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2284 Burden of Hospitalization before and after a Disease Progression Following Triple-Class Exposure in Patients with Relapsed and Refractory Multiple Myeloma

Program: Oral and Poster Abstracts
Session: 905. Outcomes Research—Lymphoid Malignancies: Poster I
Hematology Disease Topics & Pathways:
Diseases, Lymphoid Malignancies
Saturday, December 10, 2022, 5:30 PM-7:30 PM

Jennifer S Harper1*, Alex Z. Fu1,2*, Dee Lin3*, Bingcao Wu3*, Nina Kim3*, Savanna Ledford3* and Sundar Jagannath4

1Real World Research, Janssen Scientific Affairs, LLC, Titusville, NJ
2Department of Oncology, Georgetown University Medical Center, Washington, DC
3Real World Value and Evidence, Janssen Scientific Affairs, LLC, Horsham, PA
4Icahn School of Medicine at Mount Sinai, New York, NY

Introduction: Multiple myeloma (MM) is a plasma cell malignancy with various clinical complications. Patients with relapsed and refractory multiple myeloma (RRMM) often suffer from disease progression and cycle through multiple treatments, including those from the same drug classes that they have failed before. Disease progression is usually associated with significant burden, including high health care resource utilization (HCRU) and costs. However, no current known literature quantifies HCRU and costs before and after disease progression in RRMM patients who have been exposed to multiple classes of therapies. This study aims to describe and compare hospitalization use and associated costs before and after disease progression in patients with RRMM who are triple-class exposed (TCE; defined as exposure to a proteosome inhibitor, an immunomodulatory agent, and an anti-CD38 antibody).

Methods: This retrospective cohort study used the Optum Clinformatics® Data Mart database from 1/1/2012 to 12/31/2021. Adults with ≥2 diagnosis codes for MM (ICD-10-CM: C90.0x) ≥30 days apart and who received a subsequent line of therapy (LOT) after becoming TCE were included. The start of a subsequent LOT after TCE was used as a surrogate to define disease progression, and the initiation date of the latest of such LOTs was defined as the index date if multiple eligible LOTs were observed for the same patient. Patients were also required to have ≥6-month continuous enrollment (CE) in medical and pharmacy plans before and after index. Patient characteristics were described at index and during the 6-month baseline period. A 2-month pre-post analysis was performed to compare all-cause inpatient admissions, intensive care unit (ICU) stays, hospitalization length of stay, and direct inpatient costs. Categorical variables were compared using McNemar’s test, and counts and costs were compared using paired generalized linear models. Subgroup analyses were performed in patients with commercial insurance or Medicare Advantage.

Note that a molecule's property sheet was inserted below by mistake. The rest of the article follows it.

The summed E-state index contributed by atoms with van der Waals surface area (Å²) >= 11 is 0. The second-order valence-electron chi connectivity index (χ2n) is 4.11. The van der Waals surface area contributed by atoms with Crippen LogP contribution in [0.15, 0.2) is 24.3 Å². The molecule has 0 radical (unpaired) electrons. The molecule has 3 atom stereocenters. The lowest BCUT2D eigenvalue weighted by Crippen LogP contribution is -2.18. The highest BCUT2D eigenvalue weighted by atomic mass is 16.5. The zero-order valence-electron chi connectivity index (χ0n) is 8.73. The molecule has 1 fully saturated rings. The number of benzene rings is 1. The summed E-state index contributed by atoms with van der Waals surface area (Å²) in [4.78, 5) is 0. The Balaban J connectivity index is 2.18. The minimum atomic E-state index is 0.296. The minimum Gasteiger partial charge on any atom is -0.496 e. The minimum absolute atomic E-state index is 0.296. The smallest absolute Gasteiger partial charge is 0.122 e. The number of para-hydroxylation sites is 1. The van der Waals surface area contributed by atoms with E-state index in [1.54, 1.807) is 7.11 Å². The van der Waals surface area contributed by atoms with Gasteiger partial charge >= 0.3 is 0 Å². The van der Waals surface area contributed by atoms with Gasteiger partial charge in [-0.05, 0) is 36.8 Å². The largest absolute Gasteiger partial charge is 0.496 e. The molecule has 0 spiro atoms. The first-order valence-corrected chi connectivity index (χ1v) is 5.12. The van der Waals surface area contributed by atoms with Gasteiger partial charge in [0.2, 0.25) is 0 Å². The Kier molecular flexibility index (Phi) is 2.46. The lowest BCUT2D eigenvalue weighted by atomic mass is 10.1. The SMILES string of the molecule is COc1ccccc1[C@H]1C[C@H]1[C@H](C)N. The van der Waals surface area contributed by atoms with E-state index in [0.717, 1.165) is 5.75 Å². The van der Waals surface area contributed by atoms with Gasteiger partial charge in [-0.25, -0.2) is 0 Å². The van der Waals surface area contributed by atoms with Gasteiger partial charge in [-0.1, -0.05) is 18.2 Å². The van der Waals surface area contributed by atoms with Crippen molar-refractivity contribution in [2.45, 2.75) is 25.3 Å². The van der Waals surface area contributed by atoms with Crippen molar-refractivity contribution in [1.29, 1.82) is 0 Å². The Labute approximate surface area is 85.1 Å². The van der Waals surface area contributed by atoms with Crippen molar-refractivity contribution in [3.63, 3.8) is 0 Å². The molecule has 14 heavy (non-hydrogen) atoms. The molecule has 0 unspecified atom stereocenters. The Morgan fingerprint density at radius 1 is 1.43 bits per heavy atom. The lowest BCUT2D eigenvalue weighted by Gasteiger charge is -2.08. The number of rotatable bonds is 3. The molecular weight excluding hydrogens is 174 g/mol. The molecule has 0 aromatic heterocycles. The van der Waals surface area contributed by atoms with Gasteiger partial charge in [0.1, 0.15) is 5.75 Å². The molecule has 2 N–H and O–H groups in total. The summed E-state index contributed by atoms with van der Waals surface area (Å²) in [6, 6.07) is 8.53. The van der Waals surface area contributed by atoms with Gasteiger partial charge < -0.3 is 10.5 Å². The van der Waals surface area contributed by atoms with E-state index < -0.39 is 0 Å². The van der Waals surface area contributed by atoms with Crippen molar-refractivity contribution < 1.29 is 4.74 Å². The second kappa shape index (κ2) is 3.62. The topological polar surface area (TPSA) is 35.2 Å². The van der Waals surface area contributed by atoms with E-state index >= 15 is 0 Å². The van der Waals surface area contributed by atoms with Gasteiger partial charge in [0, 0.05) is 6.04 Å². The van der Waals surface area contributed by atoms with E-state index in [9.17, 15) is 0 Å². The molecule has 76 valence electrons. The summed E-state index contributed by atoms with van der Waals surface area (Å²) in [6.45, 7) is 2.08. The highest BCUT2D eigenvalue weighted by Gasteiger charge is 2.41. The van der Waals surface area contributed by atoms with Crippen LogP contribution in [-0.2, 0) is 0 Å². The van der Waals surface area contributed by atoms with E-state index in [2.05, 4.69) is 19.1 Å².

Results: A total of 523 patients met the study criteria. The mean age was 70.2 years, 63.1% were White, 51.2% were female, 72.5% had Medicare Advantage, the mean Quan–Charlson comorbidity index was 4.2, and 34.8% had ≥4 prior LOTs within the CE period containing the index date. The proportion of patients who had an all-cause inpatient admission (20.1% vs 12.8%, P = 0.0008) and an ICU stay (6.5% vs 1.9%, P = 0.0004) were significantly higher during the 2-month post- versus pre-index period. During the 2-month post-index period, patients on average had significantly more all-cause inpatient admissions (0.29 vs 0.16, P <0.0001). The mean inpatient length of stay for the cohort was numerically higher during the 2-month post- versus pre-index period (1.67 vs 1.07 days, P = 0.0751). The mean per-month cost of all-cause hospitalization was significantly higher during the 2-month post- versus pre-index period ($3,590.81 vs $1,267.18, P = 0.0008). The majority of the all-cause hospitalization use and costs (>90%) were MM-related. Similar trends were observed among commercial and Medicare Advantage patients.

Conclusions: This study found a pronounced increase in hospitalization and costs in the 2 months immediately following disease progression in RRMM patients who are TCE. The data may support economic assessment and value framework for innovative treatments with significant prolonged progression-free survival. In addition, there is a need to focus on multifaceted efforts to improve overall well-being and the total cost of care for patients with RRMM.

Disclosures: Harper: Janssen Scientific Affairs, LLC: Current Employment. Fu: Johnson & Johnson: Current Employment, Current equity holder in publicly-traded company. Lin: Janssen Scientific Affairs, LLC: Current Employment. Wu: Janssen Scientific Affairs, LLC: Current Employment. Kim: Janssen: Current Employment. Ledford: Janssen: Current Employment. Jagannath: Sanofi: Consultancy; Janssen Pharmaceuticals: Consultancy; BMS: Consultancy; Karyopharm: Consultancy; Legend Biotech: Consultancy; Takeda: Consultancy.

*signifies non-member of ASH